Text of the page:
Steven Chabot – A Project Analysis of DSpace

November 14, 2006

Steven Chabot has posted an analysis of the DSpace project and software (Full report in PDF).

As has been addressed, there are some problems with DSpace. In the first place, the software is open source. While this does come with its own benefits, it also comes with its own problems. Commercial support for the software does not exist at this time, neither for installation nor for later technical issues. Libraries used to working with commercial software or ILS vendors may find implementation difficult. Furthermore, some who have previously implemented the software have had problems with performance while updating files and with the structure of the communities, although these may have been fixed in successive releases of the software.

The major difficulty we have found is with DSpace’s handling of metadata. While we feel that the number of fields in Dublin Core is adequate for most if not all uses (DCMI Usage Board 2006), we are troubled by the lack of authority control when completing its fields. Without some control over uniform titles, authors and subjects accessing the items in the future will very problematic. However, this could be solved at an institutional policy level, with guidelines for submission and librarians or faculty having roles in the “workflow” overseeing metadata. While there is no scope in this paper for a discussion of necessity of controlled vocabulary, we will stress that this necessity does not just apply to paper documents, but to digital ones as well.

Comment: Steven focuses primarily on published literature, so the analysis is a little out of date in places.

The point on lack of visible commercial support is an interesting one; I know a couple of small to medium sized companies who might offer technical support (at least, possibly repository setup support also) for DSpace. Perhaps now is the time the community should be helping these companies to promote themselves?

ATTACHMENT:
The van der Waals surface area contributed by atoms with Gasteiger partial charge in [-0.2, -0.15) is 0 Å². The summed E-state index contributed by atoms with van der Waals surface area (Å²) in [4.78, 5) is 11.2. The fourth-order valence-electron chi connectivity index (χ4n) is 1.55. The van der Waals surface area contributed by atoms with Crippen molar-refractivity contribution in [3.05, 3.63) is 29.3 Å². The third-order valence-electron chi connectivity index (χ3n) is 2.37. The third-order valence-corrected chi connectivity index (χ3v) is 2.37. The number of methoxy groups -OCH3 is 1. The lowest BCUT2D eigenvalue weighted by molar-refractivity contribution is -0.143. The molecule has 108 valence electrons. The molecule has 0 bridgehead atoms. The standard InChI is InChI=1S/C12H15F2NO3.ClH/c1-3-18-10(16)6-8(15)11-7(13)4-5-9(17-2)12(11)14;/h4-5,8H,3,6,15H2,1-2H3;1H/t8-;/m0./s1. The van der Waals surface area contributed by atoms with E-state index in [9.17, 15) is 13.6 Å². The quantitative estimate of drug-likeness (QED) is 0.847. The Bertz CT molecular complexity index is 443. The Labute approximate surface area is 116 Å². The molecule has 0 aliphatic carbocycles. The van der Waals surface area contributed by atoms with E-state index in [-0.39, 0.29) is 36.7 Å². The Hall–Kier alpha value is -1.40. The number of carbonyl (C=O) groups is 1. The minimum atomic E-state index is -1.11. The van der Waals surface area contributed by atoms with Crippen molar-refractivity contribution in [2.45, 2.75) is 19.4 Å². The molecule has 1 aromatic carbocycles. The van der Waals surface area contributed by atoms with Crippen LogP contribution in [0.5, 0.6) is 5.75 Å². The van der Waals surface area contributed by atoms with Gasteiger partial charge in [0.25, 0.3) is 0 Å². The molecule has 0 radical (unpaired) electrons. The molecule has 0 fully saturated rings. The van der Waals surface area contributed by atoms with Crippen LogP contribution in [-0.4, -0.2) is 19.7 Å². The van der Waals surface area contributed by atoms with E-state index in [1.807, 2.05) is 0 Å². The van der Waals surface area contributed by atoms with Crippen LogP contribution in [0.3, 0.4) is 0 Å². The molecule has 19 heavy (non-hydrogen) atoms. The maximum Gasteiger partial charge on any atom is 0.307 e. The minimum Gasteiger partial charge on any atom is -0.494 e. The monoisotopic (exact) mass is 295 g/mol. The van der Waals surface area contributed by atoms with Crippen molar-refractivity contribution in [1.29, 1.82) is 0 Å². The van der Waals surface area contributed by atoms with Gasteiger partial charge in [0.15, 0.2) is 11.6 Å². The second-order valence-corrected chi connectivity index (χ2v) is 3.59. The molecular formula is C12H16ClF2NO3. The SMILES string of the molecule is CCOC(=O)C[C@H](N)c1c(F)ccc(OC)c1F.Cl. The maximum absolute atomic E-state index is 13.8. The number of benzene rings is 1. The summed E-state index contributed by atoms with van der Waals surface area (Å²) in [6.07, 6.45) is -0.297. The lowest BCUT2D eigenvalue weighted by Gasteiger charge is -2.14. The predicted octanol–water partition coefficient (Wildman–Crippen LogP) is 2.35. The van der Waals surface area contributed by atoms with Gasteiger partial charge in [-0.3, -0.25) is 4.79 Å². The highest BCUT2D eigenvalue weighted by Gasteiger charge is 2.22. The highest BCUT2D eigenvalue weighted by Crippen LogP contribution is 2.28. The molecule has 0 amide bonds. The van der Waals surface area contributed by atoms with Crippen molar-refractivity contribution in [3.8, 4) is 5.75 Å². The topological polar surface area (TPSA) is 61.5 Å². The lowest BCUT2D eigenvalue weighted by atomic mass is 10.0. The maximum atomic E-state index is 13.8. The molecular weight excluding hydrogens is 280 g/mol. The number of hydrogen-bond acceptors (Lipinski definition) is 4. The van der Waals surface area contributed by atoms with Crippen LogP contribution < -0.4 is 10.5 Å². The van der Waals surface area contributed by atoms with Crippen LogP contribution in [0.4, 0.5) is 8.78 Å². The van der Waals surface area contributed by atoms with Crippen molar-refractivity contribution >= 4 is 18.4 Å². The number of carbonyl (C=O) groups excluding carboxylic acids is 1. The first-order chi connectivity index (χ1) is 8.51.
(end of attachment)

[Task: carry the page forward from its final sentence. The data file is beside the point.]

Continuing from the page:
3 Responses to “Steven Chabot – A Project Analysis of DSpace”

  1. schabot Says:

    Hi, thanks your your comments.

    As for your first point, in what way do you mean I focus on published literature? Do you mean in my discussion of DSpace, or in my citations. Because if you mean that I look at DSpace as a repository for published literature, then I don’t think I mentioned published literature once in the analysis. I do mention DSpace as a repository for research in general, and I do also mention the possibility for DSpace to replace commercial publishing, but I think the only think I only current publishing once on page two:

    to implement a central location where faculty, departments, disciplines, labs and research centres could store their published [and] pre-published research for access by others and long-term archivization

    Although I see I missed an ‘and’, that might be the confusion.

  2. ojd20 Says:

    Sorry, I wasn’t clear, I meant in your citations. I’m aware that it can be hard to find authoritative information on DSpace and to sort out what’s up to date and what isn’t, and that the published literature on DSpace is fairly sparse.

    It’s valuable with DSpace to make a clear distinction between the original MIT/HP project and the ongoing open collaboration, open source project that DSpace is today. This transition (“giving it away”) is a huge achievement on the part of the original project team.

    DSpace has moved on from being platform specific; it can be easily installed on Windows, Linux or OSX.

  3. schabot Says:

    Ok, thanks. I agree with what you have to say, and they are things I was aware of, particularly the way open source projects work–given the assignment had to relate to its analysis for hypothetical unfamiliar librarians it was something I couldn’t really discuss, although I would have liked to.

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